Steve Montgomery
Guest
13 years 3 months ago

I agree with David Biernbaum’s comments. The people in the Chicago area are still upset that Marshall Field’s disappeared. I doubt that this still will erase those feelings.

However, the success of My Macy’s reported in the article may help them turn the corner. As with any program of this nature, its success will lie in the ability of the various staffs (field and central) to read the market, make the necessary changes to the merchandise and then execute.

Rachel Magni
Guest
Rachel Magni
13 years 3 months ago

I was initially excited by the “My Macy’s” concept, believing that it could revitalize the brand and apparel shopping as a whole. It answers a fundamental issue of the wrong merchandise for the wrong consumers. I am skeptical of its execution, though, based on articles like the ones in today’s WSJ (as well as my own recent personal experience) on price-slashing and decreasing inventories. Without strong and steady consumer spending, how can Macy’s appeal to local demographics and still maintain inventory and price controls?

Pradip V. Mehta, P.E.
Guest
Pradip V. Mehta, P.E.
13 years 3 months ago

I know of no organization that has become “competitive” by reorganizing. Reorganization only buys time. It is a “feel good” exercise. An organization becomes competitive by meeting its customers’/clients’ needs better than anyone else. This can be done by innovations, by thoroughly identifying what consumers want and what the competition is doing or not doing, and tailoring organizational strategies accordingly.

Dick Seesel
Guest
13 years 3 months ago

Most major competitors of Macy’s (JCPenney, Kohl’s, Target) have always run centralized buying offices or–in the case of JCP–figured this out a decade ago. These competitors may not be traditional department stores but they are fighting for the same retail dollar as customers do more cross-shopping and search for value. Running one buying team will allow Macy’s to take a clearer position on big ideas, trends and brands. Putting long-overdue resources (people and systems) into the “My Macy’s” initiative will help drive content tailored to individual market needs.

David Biernbaum
Guest
13 years 3 months ago

The “My Macy’s” program is a very tiny step forward in the right direction to help repair some of the damage done by then “Federated” for being insensitive to the history, passion and loyalty, consumers had in the local markets for iconic department stores such as Marshall Field’s in Chicago and Famous-Barr in St. Louis, just to name two examples. Macy’s seemed to believe that all the local markets would fall head over heels to have “Macy’s” in town, when in all probability, Macy’s was viewed by many consumers as a national intruder onto home turf.

W. Frank Dell II, CMC
Guest
13 years 3 months ago

As we have seen many times, central buying for the entire country always falls short. Macy’s has attempted to keep the local factory with My Macy’s. While this is the right idea, the devil is in the details. Local vs. Central sets up a power struggle for who makes the final decision. When local is overridden all the time, they fall into the “Why bother?” group. American retailers have a poor record for managing multi formats. Over time they seem to become one. Keeping what is unique will be critical for Macy’s long-term success,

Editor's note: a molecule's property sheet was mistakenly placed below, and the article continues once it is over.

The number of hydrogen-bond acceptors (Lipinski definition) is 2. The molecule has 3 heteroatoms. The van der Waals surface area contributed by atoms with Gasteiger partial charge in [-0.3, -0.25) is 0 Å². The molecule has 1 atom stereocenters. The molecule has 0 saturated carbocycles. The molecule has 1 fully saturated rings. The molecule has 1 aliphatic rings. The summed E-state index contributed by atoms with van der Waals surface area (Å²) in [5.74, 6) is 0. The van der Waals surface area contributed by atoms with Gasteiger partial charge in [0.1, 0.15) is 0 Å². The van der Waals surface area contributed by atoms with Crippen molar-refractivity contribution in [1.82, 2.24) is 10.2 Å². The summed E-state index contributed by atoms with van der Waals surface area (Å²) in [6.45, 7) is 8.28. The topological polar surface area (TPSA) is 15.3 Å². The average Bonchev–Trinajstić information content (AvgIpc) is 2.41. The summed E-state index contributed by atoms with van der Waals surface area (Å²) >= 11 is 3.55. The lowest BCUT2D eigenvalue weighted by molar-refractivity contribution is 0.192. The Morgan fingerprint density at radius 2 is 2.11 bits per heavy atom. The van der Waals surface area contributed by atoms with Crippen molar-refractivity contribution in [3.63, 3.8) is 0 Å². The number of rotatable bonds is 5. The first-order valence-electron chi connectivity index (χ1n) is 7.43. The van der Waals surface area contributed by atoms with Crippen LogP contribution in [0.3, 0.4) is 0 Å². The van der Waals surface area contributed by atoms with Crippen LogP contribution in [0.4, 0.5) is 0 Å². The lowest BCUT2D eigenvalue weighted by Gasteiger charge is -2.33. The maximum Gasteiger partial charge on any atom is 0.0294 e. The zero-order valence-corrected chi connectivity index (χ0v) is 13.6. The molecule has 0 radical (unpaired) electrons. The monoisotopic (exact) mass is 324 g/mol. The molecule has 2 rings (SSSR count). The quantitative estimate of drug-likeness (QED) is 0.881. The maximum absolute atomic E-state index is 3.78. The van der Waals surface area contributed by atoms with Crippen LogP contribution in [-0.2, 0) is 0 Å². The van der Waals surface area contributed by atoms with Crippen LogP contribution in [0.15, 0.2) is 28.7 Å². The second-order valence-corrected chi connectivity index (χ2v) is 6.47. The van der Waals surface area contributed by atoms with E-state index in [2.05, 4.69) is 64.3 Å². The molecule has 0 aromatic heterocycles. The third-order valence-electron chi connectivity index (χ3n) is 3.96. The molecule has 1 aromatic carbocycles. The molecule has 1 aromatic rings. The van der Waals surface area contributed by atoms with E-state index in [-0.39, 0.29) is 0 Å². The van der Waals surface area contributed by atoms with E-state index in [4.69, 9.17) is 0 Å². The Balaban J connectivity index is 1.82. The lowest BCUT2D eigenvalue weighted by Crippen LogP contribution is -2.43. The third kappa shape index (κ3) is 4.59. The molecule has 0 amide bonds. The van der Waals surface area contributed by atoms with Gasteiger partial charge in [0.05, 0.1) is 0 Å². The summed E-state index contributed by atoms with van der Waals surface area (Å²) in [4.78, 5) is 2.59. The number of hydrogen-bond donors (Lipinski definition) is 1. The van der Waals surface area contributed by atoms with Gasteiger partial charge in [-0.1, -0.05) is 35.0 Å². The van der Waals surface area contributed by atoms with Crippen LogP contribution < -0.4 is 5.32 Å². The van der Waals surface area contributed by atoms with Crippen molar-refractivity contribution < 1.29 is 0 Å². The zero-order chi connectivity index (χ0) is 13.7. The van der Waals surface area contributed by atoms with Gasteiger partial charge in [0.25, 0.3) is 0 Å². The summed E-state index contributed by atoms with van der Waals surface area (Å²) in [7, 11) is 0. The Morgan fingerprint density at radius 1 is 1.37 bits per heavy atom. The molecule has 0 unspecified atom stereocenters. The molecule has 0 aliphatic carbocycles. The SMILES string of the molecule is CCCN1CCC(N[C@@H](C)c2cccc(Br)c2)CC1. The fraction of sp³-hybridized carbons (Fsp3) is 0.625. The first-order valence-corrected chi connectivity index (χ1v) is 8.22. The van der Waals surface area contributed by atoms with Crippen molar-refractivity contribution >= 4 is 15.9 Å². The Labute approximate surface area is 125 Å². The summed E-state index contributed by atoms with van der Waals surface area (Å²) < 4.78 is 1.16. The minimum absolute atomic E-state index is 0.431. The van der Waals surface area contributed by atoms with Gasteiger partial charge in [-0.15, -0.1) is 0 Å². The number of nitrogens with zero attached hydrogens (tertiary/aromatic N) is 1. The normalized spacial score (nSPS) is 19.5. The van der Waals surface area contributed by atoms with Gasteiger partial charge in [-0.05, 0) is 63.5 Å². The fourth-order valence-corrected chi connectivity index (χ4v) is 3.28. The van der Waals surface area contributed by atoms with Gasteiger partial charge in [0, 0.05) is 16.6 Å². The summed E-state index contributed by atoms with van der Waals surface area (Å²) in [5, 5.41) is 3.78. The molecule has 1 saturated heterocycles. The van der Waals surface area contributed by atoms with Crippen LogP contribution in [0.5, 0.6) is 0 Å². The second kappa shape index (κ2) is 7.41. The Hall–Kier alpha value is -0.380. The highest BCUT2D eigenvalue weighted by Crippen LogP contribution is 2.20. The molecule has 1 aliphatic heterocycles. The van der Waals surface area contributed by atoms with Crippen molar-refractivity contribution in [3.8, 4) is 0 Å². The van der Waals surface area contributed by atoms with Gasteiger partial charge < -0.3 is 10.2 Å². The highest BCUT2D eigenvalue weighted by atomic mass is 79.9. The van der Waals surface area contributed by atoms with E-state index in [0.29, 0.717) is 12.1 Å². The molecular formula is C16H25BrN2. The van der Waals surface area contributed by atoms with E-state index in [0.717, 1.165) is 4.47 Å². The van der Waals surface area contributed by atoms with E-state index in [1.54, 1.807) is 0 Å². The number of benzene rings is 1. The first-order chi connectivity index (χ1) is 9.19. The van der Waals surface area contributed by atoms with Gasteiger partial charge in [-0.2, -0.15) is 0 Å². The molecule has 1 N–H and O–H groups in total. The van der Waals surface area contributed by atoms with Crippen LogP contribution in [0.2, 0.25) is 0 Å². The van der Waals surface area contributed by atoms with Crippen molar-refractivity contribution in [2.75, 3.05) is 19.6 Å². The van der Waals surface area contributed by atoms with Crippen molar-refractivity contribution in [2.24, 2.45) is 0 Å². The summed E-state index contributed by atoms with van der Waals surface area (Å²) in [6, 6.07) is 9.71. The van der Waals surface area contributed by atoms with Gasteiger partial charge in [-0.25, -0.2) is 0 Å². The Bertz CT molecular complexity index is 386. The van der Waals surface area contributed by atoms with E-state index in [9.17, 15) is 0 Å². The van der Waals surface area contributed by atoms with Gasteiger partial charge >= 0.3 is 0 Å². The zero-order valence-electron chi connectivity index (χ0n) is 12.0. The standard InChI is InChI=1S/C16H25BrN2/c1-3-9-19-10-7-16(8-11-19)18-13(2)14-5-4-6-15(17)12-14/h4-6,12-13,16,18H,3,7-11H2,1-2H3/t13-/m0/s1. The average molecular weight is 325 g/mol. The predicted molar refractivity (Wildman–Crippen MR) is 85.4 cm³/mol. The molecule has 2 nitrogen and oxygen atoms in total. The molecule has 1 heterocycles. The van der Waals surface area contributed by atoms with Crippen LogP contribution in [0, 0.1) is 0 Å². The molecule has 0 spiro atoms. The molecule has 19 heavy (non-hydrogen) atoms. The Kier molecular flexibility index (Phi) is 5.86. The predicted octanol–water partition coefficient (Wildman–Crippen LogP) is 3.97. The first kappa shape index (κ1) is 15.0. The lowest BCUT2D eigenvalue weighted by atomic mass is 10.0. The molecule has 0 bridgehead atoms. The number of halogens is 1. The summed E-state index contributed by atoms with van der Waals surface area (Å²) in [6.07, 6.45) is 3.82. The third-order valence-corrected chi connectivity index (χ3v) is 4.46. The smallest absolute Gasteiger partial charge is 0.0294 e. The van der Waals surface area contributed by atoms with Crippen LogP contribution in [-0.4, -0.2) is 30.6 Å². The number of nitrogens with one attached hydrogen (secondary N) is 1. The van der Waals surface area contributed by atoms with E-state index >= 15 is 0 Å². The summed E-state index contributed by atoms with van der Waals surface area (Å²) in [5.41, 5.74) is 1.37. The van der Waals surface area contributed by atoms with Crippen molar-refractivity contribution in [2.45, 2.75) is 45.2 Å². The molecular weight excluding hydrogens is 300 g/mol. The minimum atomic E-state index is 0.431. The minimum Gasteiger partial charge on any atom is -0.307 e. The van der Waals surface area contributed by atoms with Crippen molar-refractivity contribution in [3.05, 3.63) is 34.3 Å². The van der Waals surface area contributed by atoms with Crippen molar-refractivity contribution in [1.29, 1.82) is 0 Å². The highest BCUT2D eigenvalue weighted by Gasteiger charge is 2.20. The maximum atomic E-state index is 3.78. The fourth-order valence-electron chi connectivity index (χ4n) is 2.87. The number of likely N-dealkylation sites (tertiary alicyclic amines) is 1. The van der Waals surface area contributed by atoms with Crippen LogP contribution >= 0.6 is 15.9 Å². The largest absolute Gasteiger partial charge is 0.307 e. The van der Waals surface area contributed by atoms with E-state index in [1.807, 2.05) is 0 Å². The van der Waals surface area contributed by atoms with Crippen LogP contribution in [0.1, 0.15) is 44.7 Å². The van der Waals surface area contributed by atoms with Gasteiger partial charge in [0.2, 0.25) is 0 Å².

Ted Hurlbut
Guest
Ted Hurlbut
13 years 3 months ago

In many ways, this feels like Macy’s trying to undo past mistakes by doing more of what they did in the first place. Either you are a centralized national retailer, or your are a decentralized, regionalized retailer. They wanted to be a national retailer, so they abandoned time-honored local banners. Now they want to localize assortments so they centralize buying.

Centralizing buying while accommodating localized assortments is not an easy challenge. Beyond the issues of consolidating and reorganizing, there’s the mixed message; streamline, consolidate, economize…and localize, specialize, and customize. I agree that the devil is in the details but I suspect the devil’s also in the strategy.

William Passodelis
Guest
13 years 3 months ago
This is a move and change that is overdue and I applaud them for it. Centralization is the way all of their competitors run their organizations and it is about time for Macy’s to join the club. The execution of its My Macy’s initiative is paramount to true differentiation of themselves from everyone else and indeed within their organization, so that a customer on travel WILL venture into another Macy’s store away from home, and not simply discount it as “I can get that at home.” Yes indeed–in reply to a former comment–the store level purchasing of Penney’s sure does seem WAY ahead of its time! Another comment remarked on loss of what helped to make the experience at Macy’s fun and exciting–not the least of which is the difficulty with gift boxes and tissue paper. Little details make the experience and this is something lost to the current incarnation of Macy’s. It IS true that the devil is in the details and all Macy’s has on that point are devils and no good performance… Read more »